Once you’re a business owner, you take on almost every role in your business. This includes the operational, legal, and financial aspects, which can vary based on your business structure. To understand what’s required and invest in the skills or employees to handle each area, make a list of what your business will need in each of these three categories. For legal, this could include writing up a contract for web development clients. Operational tasks could include doing administrative work, such as answering emails, or looking at the bigger picture and where your business is going. Financial aspects range from invoicing clients to paying quarterly taxes. As you choose classes in your master’s program, you’ll how the opportunity to gain expertise in areas where you’re a novice right now.

Why do I believe my business will be successful?

When you first start a business, your never-ending to-do list can be overwhelming. That list usually includes items you “should do” and tasks that remind you you’re not that successful business owner yet. Instead of focusing on the overwhelming work ahead of you, concentrate on why you believe your business will be successful. Write two lists, one of your talents and strengths and the other of why your business matters, and keep them close while you work.

Top Degrees for Aspiring Business Owners

A master’s degree is a pivotal moment in your professional life—if you choose the right program. A master’s in English literature, for example, might not boost your business as much as a master’s in entrepreneurship. To get started on your search, check out three of the most popular master’s degrees for business owners.

Master of Business Administration

A master of business administration (MBA) is the obvious choice. An MBA is a robust degree which provides expertise and networking opportunities for business professionals. While many MBA programs might be a good fit, you’ll want to seek out those aimed at entrepreneurs. The corporate MBA from the University of Illinois Chicago might not work since it focuses on corporate opportunities, however the MBA with an entrepreneurship concentration from The University of Chicago could be the perfect fit since it’s designed for business owners.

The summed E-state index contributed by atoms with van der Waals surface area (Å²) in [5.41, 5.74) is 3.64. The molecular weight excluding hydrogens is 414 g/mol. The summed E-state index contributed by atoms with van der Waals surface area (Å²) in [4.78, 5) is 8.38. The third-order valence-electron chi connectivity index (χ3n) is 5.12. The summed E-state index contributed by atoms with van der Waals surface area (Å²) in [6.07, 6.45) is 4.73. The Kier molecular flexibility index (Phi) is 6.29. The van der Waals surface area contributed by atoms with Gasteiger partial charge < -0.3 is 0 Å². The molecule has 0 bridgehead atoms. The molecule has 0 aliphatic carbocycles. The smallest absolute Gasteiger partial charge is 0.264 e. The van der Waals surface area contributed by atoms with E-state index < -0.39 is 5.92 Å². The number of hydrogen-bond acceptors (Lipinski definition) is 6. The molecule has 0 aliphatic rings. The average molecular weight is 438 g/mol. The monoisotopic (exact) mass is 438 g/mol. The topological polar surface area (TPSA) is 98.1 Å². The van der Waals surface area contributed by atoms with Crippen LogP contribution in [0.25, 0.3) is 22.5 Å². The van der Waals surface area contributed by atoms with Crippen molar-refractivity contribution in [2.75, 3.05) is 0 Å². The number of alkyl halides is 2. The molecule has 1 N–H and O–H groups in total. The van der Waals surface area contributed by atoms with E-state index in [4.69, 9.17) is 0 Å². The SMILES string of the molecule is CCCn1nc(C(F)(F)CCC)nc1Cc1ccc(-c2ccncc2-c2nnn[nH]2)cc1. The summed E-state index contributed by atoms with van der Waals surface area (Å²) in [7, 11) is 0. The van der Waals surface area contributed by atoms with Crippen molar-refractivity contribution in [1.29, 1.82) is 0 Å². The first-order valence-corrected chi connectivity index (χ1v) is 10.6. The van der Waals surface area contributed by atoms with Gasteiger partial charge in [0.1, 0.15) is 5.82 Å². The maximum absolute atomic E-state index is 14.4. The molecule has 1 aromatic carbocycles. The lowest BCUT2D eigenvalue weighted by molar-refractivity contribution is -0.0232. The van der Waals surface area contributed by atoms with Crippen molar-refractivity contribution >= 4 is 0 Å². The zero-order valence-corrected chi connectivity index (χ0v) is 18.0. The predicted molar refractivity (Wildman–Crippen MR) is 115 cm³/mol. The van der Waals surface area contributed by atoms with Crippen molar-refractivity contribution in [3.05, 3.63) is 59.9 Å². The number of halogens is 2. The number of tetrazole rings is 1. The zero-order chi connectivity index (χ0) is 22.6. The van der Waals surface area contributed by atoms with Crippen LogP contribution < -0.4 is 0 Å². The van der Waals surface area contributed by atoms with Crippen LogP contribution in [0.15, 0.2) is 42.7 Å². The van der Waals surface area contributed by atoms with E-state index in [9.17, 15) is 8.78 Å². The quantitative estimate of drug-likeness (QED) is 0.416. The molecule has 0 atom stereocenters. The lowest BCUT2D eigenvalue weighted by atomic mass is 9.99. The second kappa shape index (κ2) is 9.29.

View Top Online MBA Programs

Master of Science in Entrepreneurship

Along with an MBA, you might also consider a master of science in entrepreneurship. These degrees provide academic and networking opportunities specifically aimed at developing a student’s entrepreneurial career. Unlike an MBA, a master of science doesn’t have the same general education courses, such as corporate marketing, which might not be useful to your business. Some entrepreneurship graduate programs even hone in on one type of business, such as the master’s in biotechnology enterprise and entrepreneurship from Johns Hopkins University.

View Top Online Master’s in Entrepreneurship

Master of Science in Project Management

As an entrepreneur, much of your time is focused on project management. You have to manage client expectations, make sure deadlines are met, and motivate teams to finish work in a timely manner. A master of science in project management, such as the online program from Boston University, can boost your skills.

View Top Online Master’s in Project Management

Top Tip: Match Your Degree to Your Business Dream

While the listed degrees are a great match for most business owners, they aren’t the only options. Instead, choose the degree that makes sense for your goals. If you have successfully run a pharmaceutical marketing company over the past five years, a master’s in public health or pharmacy might make more sense. If you started giving personal finance advice on TikTok and now have a money mindset coaching company, a master’s in finance could boost your business. Getting a degree that specifically matches your professional goals, not the degree you think you should get, is the best choice.

View Top Online Master’s Programs

Essential Steps to Launching Your Business